She produced only about 200 paintings – primarily still lifes and portraits of herself, family and friends. She also kept illuminated journals and did many drawings. Arguably, it was during her and Riviera’s 1933 visit to America that she began to develop her signature style. In Henry Ford Hospital, done after one of her traumatic miscarriages, she graphically conveyed her desolation and pain. She exorcised her pain through her painting.
During the last decade of her lift, Kahlo’s health continued to deteriorate. She drank and took drugs to alleviate the pain and the works from this time are darker, with rougher surfaces. Yet, her caustic humor and playful wit could still charm. Just before her death, she incorporated the words Viva La Vida (Long Live life) into a lush, richly painted still life of watermelons.
She died in her sleep in 1954 at the age of 47, apparently as the result of an embolism, though there was a suspicion among those close to her that she had found a way to commit suicide although others reject the idea. Her last diary entry read: 'I hope the end is joyful - and I hope never to come back - Frida.'" Tucked away in the retrospective is an anonymous newspaper photograph of her state funeral. Rivera is there, his sadness evident. He only outlived her by three years.
SFMOMA's Frida Kahlo exhibition runs through September 28, 2008. For tickets and information, visit SFMOMA.org.
* Imaging Her Selves: Frida Kahlo's Poetics of Identity and Fragmentation, by Gannit Ankori
* Portrait of an Artist - Frida Kahlo, VHS video.
* Frida: A Biography of Frida Kahlo, by Hayden Herrera.
* Frida Kahlo; The Paintings, by Hayden Herrera.
Devouring Frida: The Art History and Popular Celebrity of Frida Kahlo, by Margaret A. Lindauer.
Monday, July 21, 2008
I'm sure that every artist that reads this is going to run out and apply to be on the show (item found at multiple sites). Or not. This isn't really local to the Bay Area but it's so off the wall that I couldn't resist posting it. Art as a competitive sport that spectators find interesting - I don't think so. It's not that artists aren't competitive because they are - ferociously so. But making art is not the most exciting thing to watch and I can't image many artists would be able to create much while the TV cameras, crew and all the assorted noise is going on around them. Any bets as to how long the show lasts?
Aspiring artists to compete to produce various artwork
By James Hibberd
July 20, 2008, 12:00 PM ET
Updated: July 20, 2008,
The network has picked up "American Artist," from Parker's Pretty Matches production company and wunderkin producers Magical Elves, as part of its development slate. Bravo is expected to announce the deal Sunday at the Television Critics Assn. press tour.
The hourlong show has been described by the Elves team of Dan Cutforth and Jane Lipsitz as a "Project Runway"-style competition series that takes on the art world. Aspiring artists compete to produce various styles of artwork (painting, sculpting, etc.), which is then judged by a panel of experts. The network declined to comment.
If ordered to series, the art project show would give Bravo another skill-driven reality show to its lineup, along with the Elves' "Top Chef" and "Top Design."
Parker, Cutforth and Lipsitz shopped the art series earlier this year, before the Weinstein Co. made a deal to move the Elves' Bravo hit "Runway" to Lifetime. The Elves defected from "Runway" when the duo signed an overall deal in May with Bravo's parent company NBC Universal.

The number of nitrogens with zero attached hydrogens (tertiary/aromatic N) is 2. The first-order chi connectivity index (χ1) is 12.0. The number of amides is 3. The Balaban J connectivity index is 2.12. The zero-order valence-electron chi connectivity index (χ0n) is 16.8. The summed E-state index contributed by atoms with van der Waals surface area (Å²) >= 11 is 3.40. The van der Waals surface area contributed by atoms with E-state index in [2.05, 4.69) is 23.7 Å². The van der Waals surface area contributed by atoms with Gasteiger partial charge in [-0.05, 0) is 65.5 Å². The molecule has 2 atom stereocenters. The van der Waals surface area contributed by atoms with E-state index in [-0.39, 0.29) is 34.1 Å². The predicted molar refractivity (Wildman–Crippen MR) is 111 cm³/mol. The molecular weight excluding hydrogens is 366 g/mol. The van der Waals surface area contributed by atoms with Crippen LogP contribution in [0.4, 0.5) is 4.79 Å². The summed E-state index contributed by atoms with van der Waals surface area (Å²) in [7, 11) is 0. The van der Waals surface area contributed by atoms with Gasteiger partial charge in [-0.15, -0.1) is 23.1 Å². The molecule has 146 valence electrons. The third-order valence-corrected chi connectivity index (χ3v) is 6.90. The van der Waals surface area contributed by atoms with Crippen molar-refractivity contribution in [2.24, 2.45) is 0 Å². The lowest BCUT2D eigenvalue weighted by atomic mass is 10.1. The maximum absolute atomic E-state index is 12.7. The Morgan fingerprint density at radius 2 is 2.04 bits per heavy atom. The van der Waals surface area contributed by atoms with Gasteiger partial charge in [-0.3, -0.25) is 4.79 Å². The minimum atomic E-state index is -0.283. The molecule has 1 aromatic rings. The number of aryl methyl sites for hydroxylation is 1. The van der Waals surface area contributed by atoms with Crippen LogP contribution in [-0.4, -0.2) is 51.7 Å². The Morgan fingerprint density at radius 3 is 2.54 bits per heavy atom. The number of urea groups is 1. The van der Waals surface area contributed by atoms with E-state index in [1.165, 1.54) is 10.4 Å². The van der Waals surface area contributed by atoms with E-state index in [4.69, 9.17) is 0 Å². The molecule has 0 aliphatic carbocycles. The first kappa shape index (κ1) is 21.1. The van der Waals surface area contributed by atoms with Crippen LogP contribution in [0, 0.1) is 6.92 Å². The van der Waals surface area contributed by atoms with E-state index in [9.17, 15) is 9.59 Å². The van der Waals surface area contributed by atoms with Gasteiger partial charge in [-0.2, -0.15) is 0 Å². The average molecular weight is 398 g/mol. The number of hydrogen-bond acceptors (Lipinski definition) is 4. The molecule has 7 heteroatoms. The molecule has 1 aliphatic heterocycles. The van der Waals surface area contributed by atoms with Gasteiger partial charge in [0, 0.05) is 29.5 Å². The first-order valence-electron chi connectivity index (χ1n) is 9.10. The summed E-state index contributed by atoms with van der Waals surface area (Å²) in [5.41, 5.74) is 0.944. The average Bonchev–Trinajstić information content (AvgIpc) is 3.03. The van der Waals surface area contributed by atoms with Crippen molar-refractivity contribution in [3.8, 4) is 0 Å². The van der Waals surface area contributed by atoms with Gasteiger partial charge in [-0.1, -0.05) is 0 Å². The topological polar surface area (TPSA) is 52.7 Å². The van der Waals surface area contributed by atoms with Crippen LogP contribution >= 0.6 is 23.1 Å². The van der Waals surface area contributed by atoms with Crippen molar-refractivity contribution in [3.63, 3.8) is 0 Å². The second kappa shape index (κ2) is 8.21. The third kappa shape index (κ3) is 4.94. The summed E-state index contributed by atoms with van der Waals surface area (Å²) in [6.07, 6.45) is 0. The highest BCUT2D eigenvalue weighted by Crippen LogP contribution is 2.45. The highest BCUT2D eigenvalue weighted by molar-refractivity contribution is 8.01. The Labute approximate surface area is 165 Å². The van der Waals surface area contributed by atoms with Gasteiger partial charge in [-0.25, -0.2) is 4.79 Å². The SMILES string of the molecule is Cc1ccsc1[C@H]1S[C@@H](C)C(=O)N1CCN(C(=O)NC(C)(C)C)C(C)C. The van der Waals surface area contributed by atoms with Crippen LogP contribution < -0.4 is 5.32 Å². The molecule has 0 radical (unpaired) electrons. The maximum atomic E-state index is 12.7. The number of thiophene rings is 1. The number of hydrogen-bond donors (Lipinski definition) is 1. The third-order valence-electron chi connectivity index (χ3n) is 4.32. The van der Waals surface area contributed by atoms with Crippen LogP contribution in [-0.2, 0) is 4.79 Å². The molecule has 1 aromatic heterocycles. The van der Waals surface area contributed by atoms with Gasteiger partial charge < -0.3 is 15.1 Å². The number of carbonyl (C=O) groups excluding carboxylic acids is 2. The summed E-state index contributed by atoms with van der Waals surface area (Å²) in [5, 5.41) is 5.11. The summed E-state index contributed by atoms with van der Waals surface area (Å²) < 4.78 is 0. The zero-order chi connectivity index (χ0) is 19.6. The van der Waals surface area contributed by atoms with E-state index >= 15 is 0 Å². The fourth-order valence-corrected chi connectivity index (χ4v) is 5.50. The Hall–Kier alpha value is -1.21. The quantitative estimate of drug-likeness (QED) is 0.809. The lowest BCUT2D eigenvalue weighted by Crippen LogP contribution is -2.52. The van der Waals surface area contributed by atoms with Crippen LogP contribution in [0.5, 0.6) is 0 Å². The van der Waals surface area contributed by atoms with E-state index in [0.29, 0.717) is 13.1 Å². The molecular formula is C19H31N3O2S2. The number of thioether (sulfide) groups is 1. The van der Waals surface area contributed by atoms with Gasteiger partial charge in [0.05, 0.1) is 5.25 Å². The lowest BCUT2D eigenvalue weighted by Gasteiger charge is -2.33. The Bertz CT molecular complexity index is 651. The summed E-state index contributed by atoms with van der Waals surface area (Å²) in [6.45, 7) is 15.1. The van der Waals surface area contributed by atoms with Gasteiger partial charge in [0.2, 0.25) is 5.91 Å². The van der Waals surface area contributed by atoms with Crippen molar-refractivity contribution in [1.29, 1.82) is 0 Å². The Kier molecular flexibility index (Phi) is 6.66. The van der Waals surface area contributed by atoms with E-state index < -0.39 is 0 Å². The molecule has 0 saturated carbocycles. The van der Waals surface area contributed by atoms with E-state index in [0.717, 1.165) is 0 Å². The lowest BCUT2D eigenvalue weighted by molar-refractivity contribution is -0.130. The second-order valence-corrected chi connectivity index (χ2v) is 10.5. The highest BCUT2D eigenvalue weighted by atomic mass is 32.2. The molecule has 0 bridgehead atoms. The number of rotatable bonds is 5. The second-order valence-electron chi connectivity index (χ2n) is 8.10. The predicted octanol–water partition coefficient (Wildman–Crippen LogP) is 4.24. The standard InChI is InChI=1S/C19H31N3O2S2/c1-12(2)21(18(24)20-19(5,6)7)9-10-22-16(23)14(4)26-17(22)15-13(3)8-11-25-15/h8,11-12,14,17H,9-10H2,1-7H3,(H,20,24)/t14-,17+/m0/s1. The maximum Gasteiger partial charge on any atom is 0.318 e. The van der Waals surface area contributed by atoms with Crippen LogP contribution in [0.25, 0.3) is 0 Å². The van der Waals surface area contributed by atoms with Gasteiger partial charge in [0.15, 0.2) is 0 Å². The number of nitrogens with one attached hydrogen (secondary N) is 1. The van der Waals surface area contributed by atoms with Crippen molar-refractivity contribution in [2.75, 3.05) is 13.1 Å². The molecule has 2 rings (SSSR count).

Facing the loss of its top-rated show, Bravo has said it will significantly increase its development slate this year by about 45%, including opening up a fourth night of original programming on Mondays.
Nice article (with comments here) http://twocoatsofpaint.blogspot.com/
Sunday, July 20, 2008
Another great post on Bruce Conner from SF MOMA Open Space (URL link at the end); the comments section is also well worth reading. There's actual dialogue!
A Movie was constructed completely of found footage. As he described it, this was a “pseudo-criminal” process that nevertheless was little different than making a painting. Painting, no more or less than appropriating objects, was a kind of theft: “You’re stealing all the past experiences that everyone has had… You’re building on this huge pyramid which has millions of dead bodies down at the bottom of it.”
A Movie was a “new old movie” – it looked antique in 1959. It was a comedic archaeology of progress, and an elegy for American modernity. The twentieth century is pictured, first comically, then with increasing sadness, as doomed charge, a monumental hubris – a zeppelin exploding in midair. The last shot of the film, breathtaking in its context, shows a diver swimming into the hull a submerged ship. He’s exploring the ruins of a century barely half over.
|BOOK PAGES, Bruce Conner, 1967, Collection SFMOMA |
Conner’s relationship with SFMOMA was notoriously troubled. As Conner recounted in 1979 (in an interview published in Damage and reprinted in Stiles and Selz, Theories and Documents of Contemporary Art), Henry Hopkins, then the museum’s director, had proposed doing a retrospective of the artist’s work to date. But they couldn’t agree on certain things. Conner wanted to take part in curating his own history, and demanded a role in the conservation of assemblages that he’d originally intended to change over time. He also wanted his show to be free – the museum wanted to charge $2 admission fee – or at least to share in a percentage of the earnings from an increased admission.
“[Hopkins] told me that this exhibition would be a terrific boon to my career. It would make me famous and rich. I’ve been told that since I was twenty-one years old… It’s one of the more fraudulent myths of the art business. Whereas, the only way you can make any money is to get a percentage of the gate. The concept that the museum and the galleries have been working on for so long is a 19th century one, wherein you confront a robber baron…who smashed millions of tiny babies into the ground, tore their eyeballs out and disemboweled them; he’s done this his whole life… And he’s built castles around the world.”